News 07.09.18

Innocence Project Client Perry Lott Released from Prison After 30 Years of Wrongful Incarceration

By Innocence Staff

Perry Lott walks out of prison on July 9, 2018 after spending 30 years in prison for a crime he did not commit.

Today, Innocence Project client Perry Lott walked out of prison after 30 years of wrongful incarceration in Pontotoc County, Oklahoma. Despite exculpatory DNA evidence, District Attorney Paul Smith offered Lott a sentence modification in the form of time served. Lott agreed to accept this settlement so he can move forward with certainty in regaining his life and not risk years of litigation while a motion to vacate his conviction is resolved in the courts.

“We believe that DNA and other new evidence clearly establish Perry Lott’s innocence and show that the last 30 years he has spent incarcerated were years stolen from him by the State of Oklahoma,” said Innocence Project Senior Staff Attorney Karen Thompson, who represented Lott alongside local counsel Douglas Parr. “No physical evidence has ever connected him to these crimes.”

In November 1987, at 1:15 a.m., the victim felt a gun to her head as she unlocked the door to her house. A man then pushed her into her house, took $120.00 from her purse and raped her. The victim described the perpetrator as a black male between 5’7” and 6’2” with a partial gold tooth in the front. She could not determine his hair length or body size because he was wearing a cap and a jacket.

While filming a Crimestoppers re-enactment video about the rape and robbery near the victim’s home, Detective Mike Baskin directed Detective Jeff Crosby’s attention to “a black guy parked on 15th Street.” Detective Crosby approached the car, spoke with the man—who was later identified as Perry Lott—and asked for identification. Detective Crosby testified that during their conversation, he “noted” Lott had a gold tooth.

Take action: Help prevent wrongful convictions in Oklahoma and around the U.S.

Lott told Detective Crosby that he was in the area to see his girlfriend who lived nearby. Lott further explained that he had been with his fiancée the night before, from 3:30 p.m. until 6:30 a.m. the next morning when he left for work. Despite this alibi, the detectives asked Lott to go to the police station for further questioning.

Two days later, after police told the victim that the perpetrator had been caught, Lott was put in a formal lineup. None of the other “fillers” in the line up had gold teeth; they were instead given gold foil from a local flower shop to cover their teeth as a means of simulating the partial gold tooth allegedly described by the victim. Based on this lineup, the victim selected Lott.

In 2014, the victim would tell an investigator about the lineup, “But I can’t think of anything that overly stands out that made me select him . . . I kept thinking, what if I choose the wrong one?”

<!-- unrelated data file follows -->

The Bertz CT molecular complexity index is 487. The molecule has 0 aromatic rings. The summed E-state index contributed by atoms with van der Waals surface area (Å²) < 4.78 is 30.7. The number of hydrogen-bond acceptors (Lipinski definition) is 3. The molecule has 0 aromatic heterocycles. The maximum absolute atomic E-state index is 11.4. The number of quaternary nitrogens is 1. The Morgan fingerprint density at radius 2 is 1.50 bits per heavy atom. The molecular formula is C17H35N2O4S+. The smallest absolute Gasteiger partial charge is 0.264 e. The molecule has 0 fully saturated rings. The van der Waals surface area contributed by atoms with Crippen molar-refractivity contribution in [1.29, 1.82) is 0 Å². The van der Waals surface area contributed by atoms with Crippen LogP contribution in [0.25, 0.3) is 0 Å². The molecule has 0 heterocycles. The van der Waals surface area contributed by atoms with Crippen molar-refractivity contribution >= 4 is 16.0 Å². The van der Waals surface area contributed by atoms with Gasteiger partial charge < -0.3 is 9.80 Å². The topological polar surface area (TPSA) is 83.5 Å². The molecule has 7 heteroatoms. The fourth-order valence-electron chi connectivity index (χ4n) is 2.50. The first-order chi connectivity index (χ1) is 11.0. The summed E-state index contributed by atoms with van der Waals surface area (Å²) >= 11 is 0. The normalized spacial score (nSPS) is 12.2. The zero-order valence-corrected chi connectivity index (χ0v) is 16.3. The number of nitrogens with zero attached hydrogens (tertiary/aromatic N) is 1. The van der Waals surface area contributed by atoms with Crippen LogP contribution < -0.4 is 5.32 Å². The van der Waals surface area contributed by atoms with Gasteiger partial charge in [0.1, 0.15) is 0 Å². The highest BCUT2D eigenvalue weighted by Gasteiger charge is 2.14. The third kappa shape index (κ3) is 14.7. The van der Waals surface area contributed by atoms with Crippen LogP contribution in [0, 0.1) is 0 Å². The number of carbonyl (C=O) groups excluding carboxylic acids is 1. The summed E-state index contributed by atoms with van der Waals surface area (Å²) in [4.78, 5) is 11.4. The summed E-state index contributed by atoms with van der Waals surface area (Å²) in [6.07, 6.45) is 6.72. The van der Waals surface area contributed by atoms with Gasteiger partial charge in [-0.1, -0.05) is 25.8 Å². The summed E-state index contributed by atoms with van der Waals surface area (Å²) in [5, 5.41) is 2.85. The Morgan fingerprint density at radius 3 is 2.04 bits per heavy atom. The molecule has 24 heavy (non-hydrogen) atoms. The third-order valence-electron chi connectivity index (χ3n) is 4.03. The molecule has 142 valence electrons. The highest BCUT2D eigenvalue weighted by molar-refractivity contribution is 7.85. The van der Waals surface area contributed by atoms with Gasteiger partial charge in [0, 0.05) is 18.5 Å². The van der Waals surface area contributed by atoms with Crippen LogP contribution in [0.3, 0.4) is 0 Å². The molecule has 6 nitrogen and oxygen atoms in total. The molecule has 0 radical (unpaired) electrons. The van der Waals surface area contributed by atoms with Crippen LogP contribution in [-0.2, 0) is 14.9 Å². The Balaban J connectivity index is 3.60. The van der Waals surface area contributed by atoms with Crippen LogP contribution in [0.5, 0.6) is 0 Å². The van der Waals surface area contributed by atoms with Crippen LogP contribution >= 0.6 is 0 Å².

In 2014, the victim would tell an investigator about the lineup, “But I can’t think of anything that overly stands out that made me select him . . . there wasn’t nothing, you know, that screamed, hey, it’s me . . . I kept thinking, what if I choose the wrong one?”

At trial, police acknowledged that the only suspect in the lineup without gold foil on their tooth was Lott. In addition, although the victim testified her perpetrator was clean-shaven at the time of the rape, at the time of the lineup, Lott had at least “a few days’ growth of moustache.” Lott presented an alibi defense at trial, noting that the day before the rape he had been with his fiancée at court on a bond hearing and then home all night.

Related: Eyewitness Misidentification

DNA testing performed in 2014 on the victim’s rape kit revealed a mixture of two males on a vaginal swab. The victim’s ex-husband—with whom she was still sexually intimate—could not be excluded. Lott, however, was excluded as the source of male genetic material found on the victim’s vaginal swab.

Despite this powerful new scientific evidence revealing Lott’s innocence, current District Attorney Paul Smith has refused to grant post-conviction relief to Lott. Smith also objected to testimony from an eyewitness identification expert about the frailty of the victim’s identification.

Having been wrongly convicted once and deeply concerned that it could happen a second time given the prosecutor’s posture in the case, today Lott agreed to a sentence modification in the form of time served. He regained his freedom today for the first time in 30 years.

“The Innocence Project is thrilled that Mr. Lott is now free,” said Attorney Thompson. “We will continue to stand with and by him and his loving family as he bravely re-enters a new world.”

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  1. Sara Ekberg says:

    Wow! I just watched An Innocent Man on Netflix and Im just sick about how these men were targeted by the Ada police, investigators and DA because they were poor and they wanted someone to pay for the crime even if they were innocent! Its mind blowing to me that this took so long for all of these men to be freed. Something is seriously wrong in not just Ada but in the system. Thank you for bringing this story.

  2. Darryl Stewardson says:

    Wow as a Canadian my heart breaks for this man but I am so happy this is right now.

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